This Full Moon, lets use a simple method to measure distance to the Moon

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I don’t know about you folks, but the feed in the social media formerly known as twitter is currently dominated by “cute poop” ads (who seem to have displaced the chemtrailers) and flat earthers. 

The former is a mildly puzzling Japanese phenomenon, while the latter appears to be dominated by people who have not progressed past a pre-Babylonian view of the world, but who possess P1000 cameras they don’t know how to focus. 

Now as a long-time viewer of the the skies and their wonders, these folks give me the screaming irrits, but I take this as a chance for a teachable moment, and get people involved in measuring the distance to the Moon in a way that anyone can undertake.

One of the tenets of the flat earth movement is that the sun and moon are both small and local (that sound you are hearing is the ghost of Aristarchus howling at the said Luna). 

 Now, Aristarchus used the time it took for earth’s shadow to cross the Moon in a lunar eclipse and got a figure that was 1/3 the modern distance, not bad for unaided eye observation without modern clocks (and thousands of times further than the flat earth requirement of “local”). 

Now there are no convent total lunar eclipses this year, so we can’t reproduce Aristarchus’s methods. 

The most common method for determining the distance to the moon, if you are not bouncing lasers off the mirrors left by the Apollo Astronauts or Soviets, is parallax.

For parallax you and a mate a couple of hundred kilometers away have to take an image of the Moon at the same Universal Time, close to one or more bright stars, with equipment that gives an image of roughly the same scale. And you both need clear skies. Then all you have to do is measure the distance between the stars and the moon, do a bit of maths and viola, you have the distance to the Moon. 

Probably the next best time for parallax is May 23, when the Moon is close to delta Scorpii.

Of course, all this requires a bit of organisation, as does most of the demonstrations of the sphericity of earth. 

Fortunately, this is a way to determine the distance to the Moon that one can do just by themselves.

All you need is a digital camera with a decent optical zoom function (or attached to a telescope), an accurate timestamp function, a clear horizon, and the patience to take images for most for the night, and an image analysis program like AstroimageJ to measure the Moons diameter https://www.astro.louisville.edu/software/astroimagej/index.html  or a Python script.

 

The basic idea is that the moon at moon-rise is further away than the moon at the zenith by approximately the radius of the earth. (see figure 1, from https://arxiv.org/ftp/arxiv/papers/1405/1405.4580.pdf used under that fair use for research provisions).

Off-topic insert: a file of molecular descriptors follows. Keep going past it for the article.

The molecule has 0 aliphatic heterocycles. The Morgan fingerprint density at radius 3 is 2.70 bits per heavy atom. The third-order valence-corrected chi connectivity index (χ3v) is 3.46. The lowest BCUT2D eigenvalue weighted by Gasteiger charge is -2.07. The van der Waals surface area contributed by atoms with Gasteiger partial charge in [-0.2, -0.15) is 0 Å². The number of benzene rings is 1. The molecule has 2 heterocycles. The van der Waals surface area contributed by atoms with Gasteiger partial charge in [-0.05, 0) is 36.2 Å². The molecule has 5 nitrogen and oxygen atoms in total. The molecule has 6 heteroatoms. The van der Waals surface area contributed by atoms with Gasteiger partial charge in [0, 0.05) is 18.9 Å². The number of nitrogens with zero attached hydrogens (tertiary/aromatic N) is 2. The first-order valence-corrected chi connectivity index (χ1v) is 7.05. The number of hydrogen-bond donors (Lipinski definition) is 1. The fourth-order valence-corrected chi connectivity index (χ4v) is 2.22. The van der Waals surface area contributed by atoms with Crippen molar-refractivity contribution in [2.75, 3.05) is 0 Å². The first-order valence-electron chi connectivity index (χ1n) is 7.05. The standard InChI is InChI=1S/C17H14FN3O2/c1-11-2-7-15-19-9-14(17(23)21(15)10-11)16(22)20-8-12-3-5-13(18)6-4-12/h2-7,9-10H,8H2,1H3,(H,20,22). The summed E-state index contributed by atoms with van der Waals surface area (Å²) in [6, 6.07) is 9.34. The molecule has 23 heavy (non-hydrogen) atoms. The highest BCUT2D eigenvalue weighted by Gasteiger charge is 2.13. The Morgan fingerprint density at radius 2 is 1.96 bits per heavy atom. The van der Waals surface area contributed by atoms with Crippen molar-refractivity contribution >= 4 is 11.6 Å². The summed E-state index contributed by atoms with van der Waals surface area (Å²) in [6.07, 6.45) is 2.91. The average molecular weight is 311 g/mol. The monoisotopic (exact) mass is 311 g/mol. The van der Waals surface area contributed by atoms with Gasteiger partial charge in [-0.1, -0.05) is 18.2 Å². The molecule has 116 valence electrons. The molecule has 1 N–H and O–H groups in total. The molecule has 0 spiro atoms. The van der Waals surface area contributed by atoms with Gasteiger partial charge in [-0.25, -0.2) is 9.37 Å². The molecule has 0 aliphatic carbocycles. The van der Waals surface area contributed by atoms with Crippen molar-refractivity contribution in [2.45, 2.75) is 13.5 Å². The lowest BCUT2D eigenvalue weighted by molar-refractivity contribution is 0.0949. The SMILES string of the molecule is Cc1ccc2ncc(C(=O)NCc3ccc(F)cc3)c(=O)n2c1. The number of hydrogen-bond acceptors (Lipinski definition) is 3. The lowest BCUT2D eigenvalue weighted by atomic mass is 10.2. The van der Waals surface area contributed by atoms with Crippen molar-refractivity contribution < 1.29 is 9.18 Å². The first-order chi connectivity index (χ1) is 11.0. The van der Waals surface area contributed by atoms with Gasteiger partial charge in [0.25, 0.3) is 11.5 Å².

All you have to do is measure the radius of the Moon as it rises and the radius of the Moon when it is highest, as well as an accurate measurement of the time the images were taken apply a bit of maths with the radius of the Moon and hey presto, the distance to the Moon! (full details in “The simplest method to measure the geocentric lunar distance: a case of citizen science” at https://arxiv.org/ftp/arxiv/papers/1405/1405.4580.pdf)

(Figure 2, from https://arxiv.org/ftp/arxiv/papers/1405/1405.4580.pdf used under that fair use for research provisions). 

Well, of course it’s not that simple. Close to the horizon atmospheric distortion “squashes” the image messing with the accurate measurement of the radius (this is not the horizon illusion, where the Moon appears bigger, when, in fact it isn’t), also, it needs to be a full moon far from apogee or perigee, when there will be enough change in the Moons diameter as it reaches the furthest and nearest points in its orbit to mess up the calculation. 

The Full Moon of February 24th is such a Moon, and this is my challenge: to take images of the Moon between moon rise and the Moon at zenith, then measure their diameter (making sure the images a re time stamped in some way, usually file creation data in the image header will suffice, just make sure you cameras clock is set correctly). 

 

(Figure 5. Best fit of the measured apparent sizes (error-bars) to the theoretical model (continuous line. The shaded region
correspond to solutions statistically compatible with the observed apparent sizes at a 5% confidence level, from https://arxiv.org/ftp/arxiv/papers/1405/1405.4580.pdf .used with permission).

Of course then you have to run the Python scripts given in “The simplest method to measure the geocentric lunar distance: a case of citizen science” (at https://arxiv.org/ftp/arxiv/papers/1405/1405.4580.pdf. I did mention you needed python didn’t I? sadly, the links in that paper no longer work, but Jorge Zuluaga has kindly passed the scripts on to me so I can send them on.

 

(Figure 6. Instantaneous distance as a function of time elapsed since the first observation. from https://arxiv.org/ftp/arxiv/papers/1405/1405.4580.pdf .used with permission). 

You also need more than two Moon shots for the statistical analysis (see the figures and the linked paper).

So, what do you think? Are you up for the challenge?

Labels: astrophotography, citizen science, Moon

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